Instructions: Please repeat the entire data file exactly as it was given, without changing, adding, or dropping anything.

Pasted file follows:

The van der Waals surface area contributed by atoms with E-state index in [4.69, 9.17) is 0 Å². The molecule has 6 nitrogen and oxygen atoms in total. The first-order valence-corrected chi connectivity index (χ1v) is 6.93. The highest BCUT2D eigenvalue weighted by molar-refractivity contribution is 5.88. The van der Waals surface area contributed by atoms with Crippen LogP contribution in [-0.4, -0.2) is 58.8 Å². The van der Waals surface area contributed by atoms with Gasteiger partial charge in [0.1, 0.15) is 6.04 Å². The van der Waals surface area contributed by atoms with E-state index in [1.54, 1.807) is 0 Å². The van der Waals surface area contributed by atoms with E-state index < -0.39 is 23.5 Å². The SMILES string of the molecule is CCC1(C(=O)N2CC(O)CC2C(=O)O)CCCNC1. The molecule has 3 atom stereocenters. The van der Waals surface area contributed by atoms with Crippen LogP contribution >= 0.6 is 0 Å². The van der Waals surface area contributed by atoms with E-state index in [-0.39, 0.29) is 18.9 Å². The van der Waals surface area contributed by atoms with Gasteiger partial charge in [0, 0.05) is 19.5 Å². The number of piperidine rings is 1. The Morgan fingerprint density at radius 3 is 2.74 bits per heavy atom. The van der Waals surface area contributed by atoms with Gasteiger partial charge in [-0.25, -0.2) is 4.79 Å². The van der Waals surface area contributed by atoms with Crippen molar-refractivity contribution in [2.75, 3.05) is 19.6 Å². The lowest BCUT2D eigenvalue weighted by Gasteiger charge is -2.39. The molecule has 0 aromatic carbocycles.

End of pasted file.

The van der Waals surface area contributed by atoms with E-state index in [4.69, 9.17) is 0 Å². The molecule has 6 nitrogen and oxygen atoms in total. The first-order valence-corrected chi connectivity index (χ1v) is 6.93. The highest BCUT2D eigenvalue weighted by molar-refractivity contribution is 5.88. The van der Waals surface area contributed by atoms with Crippen LogP contribution in [-0.4, -0.2) is 58.8 Å². The van der Waals surface area contributed by atoms with Gasteiger partial charge in [0.1, 0.15) is 6.04 Å². The van der Waals surface area contributed by atoms with E-state index in [1.54, 1.807) is 0 Å². The van der Waals surface area contributed by atoms with E-state index < -0.39 is 23.5 Å². The SMILES string of the molecule is CCC1(C(=O)N2CC(O)CC2C(=O)O)CCCNC1. The molecule has 3 atom stereocenters. The van der Waals surface area contributed by atoms with Crippen LogP contribution >= 0.6 is 0 Å². The van der Waals surface area contributed by atoms with E-state index in [-0.39, 0.29) is 18.9 Å². The van der Waals surface area contributed by atoms with Gasteiger partial charge in [0, 0.05) is 19.5 Å². The number of piperidine rings is 1. The Morgan fingerprint density at radius 3 is 2.74 bits per heavy atom. The van der Waals surface area contributed by atoms with Gasteiger partial charge in [-0.25, -0.2) is 4.79 Å². The van der Waals surface area contributed by atoms with Crippen molar-refractivity contribution in [2.75, 3.05) is 19.6 Å². The lowest BCUT2D eigenvalue weighted by Gasteiger charge is -2.39. The molecule has 0 aromatic carbocycles.